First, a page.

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More than any other issue or influence, mobile technology will have the greatest global impact on the industry in the next five years. This is the finding of the ATM Future Trends 2012 study. In the U.S., 60 percent of study participants said it would be the most important industry trend.
Mobile, especially the smartphone, has a singular ability to blur the boundaries of financial channels. Using the mobile web and apps, a customer can take care of business online and at the ATM.
A few years from now, will bank customers use their NFC-enabled mobile wallets to initiate a contactless ATM transaction? Could the touchscreen on an NFC-enabled mobile someday make the ATM display redundant? If so, might it eventually even serve as a video teller interface?
Who can say? What we know for certain is that mobile technology is a fast-moving phenomenon. And one company — Personetics — has developed a mobile banking app that's a phenomenon within a phenomenon. Enough so that Digital Banker won the 2012 Mobile Solution Provider of the Year Award at the 6th Annual Mobile Banking & Commerce Summit last June in San Francisco.
"Studies have shown that customers typically use two to three channels when conducting business with their banks, so they expect a seamless experience across those channels," said Deborah Katz of White Plains, N.Y.-based Personetics Technologies.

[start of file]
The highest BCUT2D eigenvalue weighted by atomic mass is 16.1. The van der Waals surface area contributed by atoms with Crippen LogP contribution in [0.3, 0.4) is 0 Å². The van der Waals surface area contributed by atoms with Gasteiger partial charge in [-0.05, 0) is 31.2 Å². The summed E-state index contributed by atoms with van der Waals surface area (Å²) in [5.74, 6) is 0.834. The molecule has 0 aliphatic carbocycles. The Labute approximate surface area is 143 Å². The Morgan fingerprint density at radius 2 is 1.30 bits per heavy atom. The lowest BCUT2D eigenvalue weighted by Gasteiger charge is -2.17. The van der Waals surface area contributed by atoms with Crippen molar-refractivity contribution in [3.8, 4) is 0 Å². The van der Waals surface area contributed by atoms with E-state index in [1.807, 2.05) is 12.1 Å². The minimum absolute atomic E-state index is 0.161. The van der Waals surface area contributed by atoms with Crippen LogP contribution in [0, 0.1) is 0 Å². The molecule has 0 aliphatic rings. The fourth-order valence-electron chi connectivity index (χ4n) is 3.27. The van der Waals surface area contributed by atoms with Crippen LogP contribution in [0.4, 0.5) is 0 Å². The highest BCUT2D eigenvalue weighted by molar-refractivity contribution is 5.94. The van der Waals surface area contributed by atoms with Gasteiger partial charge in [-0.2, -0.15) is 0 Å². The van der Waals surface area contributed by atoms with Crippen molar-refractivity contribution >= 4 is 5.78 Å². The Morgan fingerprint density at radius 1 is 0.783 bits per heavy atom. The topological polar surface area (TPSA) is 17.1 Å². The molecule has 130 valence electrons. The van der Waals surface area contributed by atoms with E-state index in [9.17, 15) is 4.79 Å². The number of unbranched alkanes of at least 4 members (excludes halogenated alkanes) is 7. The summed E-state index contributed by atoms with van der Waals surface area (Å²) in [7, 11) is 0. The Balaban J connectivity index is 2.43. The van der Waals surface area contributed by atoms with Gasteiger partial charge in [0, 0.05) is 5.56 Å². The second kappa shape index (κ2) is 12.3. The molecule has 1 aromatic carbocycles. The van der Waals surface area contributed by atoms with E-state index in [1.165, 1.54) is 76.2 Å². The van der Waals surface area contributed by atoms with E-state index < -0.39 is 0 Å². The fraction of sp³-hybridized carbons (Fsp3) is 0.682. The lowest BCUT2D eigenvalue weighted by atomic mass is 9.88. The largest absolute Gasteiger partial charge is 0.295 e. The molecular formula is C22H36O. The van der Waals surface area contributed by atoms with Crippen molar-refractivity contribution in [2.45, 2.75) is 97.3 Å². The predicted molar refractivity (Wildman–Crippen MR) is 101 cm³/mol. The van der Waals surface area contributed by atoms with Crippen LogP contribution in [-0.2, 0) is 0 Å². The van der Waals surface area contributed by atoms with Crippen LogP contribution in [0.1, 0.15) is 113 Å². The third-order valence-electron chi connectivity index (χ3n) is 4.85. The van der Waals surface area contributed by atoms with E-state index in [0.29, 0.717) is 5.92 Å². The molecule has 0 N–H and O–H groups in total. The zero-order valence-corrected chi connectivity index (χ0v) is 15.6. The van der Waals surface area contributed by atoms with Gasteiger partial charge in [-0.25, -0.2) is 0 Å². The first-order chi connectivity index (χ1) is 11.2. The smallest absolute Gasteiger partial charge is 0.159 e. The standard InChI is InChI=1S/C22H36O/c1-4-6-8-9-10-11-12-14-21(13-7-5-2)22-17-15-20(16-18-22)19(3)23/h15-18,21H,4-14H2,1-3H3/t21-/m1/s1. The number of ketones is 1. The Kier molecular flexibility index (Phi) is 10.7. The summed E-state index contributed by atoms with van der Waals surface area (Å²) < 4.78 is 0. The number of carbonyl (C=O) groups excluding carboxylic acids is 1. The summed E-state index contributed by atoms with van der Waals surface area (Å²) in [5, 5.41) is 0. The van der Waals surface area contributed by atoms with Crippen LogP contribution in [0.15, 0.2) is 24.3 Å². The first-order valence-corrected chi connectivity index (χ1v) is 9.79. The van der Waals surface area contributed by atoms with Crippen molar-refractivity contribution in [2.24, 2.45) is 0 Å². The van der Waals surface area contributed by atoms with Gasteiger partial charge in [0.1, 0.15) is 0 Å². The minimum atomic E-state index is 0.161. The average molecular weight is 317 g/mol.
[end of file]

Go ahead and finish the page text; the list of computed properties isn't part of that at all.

"With Digital Banker, a customer can start a conversation in one channel and pick it up in another without missing a beat."
That could be a conversation, literally. Digital Banker features Siri-style voice navigation that asks questions and takes commands. The app also offers tap and text functionality. A slide show demonstrates two of the app's capabilities — bill pay and transaction inquiry. Video demos of these features can be viewed at the Personetics website.
Katz said that Personetics Digital Banker can benefit a bank in three ways:
"We let banks move beyond the old-fashioned ways of doing customer service and enable them to cater to the demands of the ever-changing consumer," Katz said.
Personetics offers both a hosted and an on-premises solution, allowing banks to choose their preferred method of installation. Real-time architecture allows banks to leverage existing data sources and expedite the integration process.
A typical deployment takes three to four months. Katz said the company had made a quick launch of the solution by doing the "heavy lifting" in advance, pre-packaging most of the business logic and complex models. "Banks don’t have to dedicate 1000s of developer hours creating all of the possible scenarios — we’ve already done that," she said. "They just plug it in, and it works."
For more on this topic, visit the mobile banking research center.
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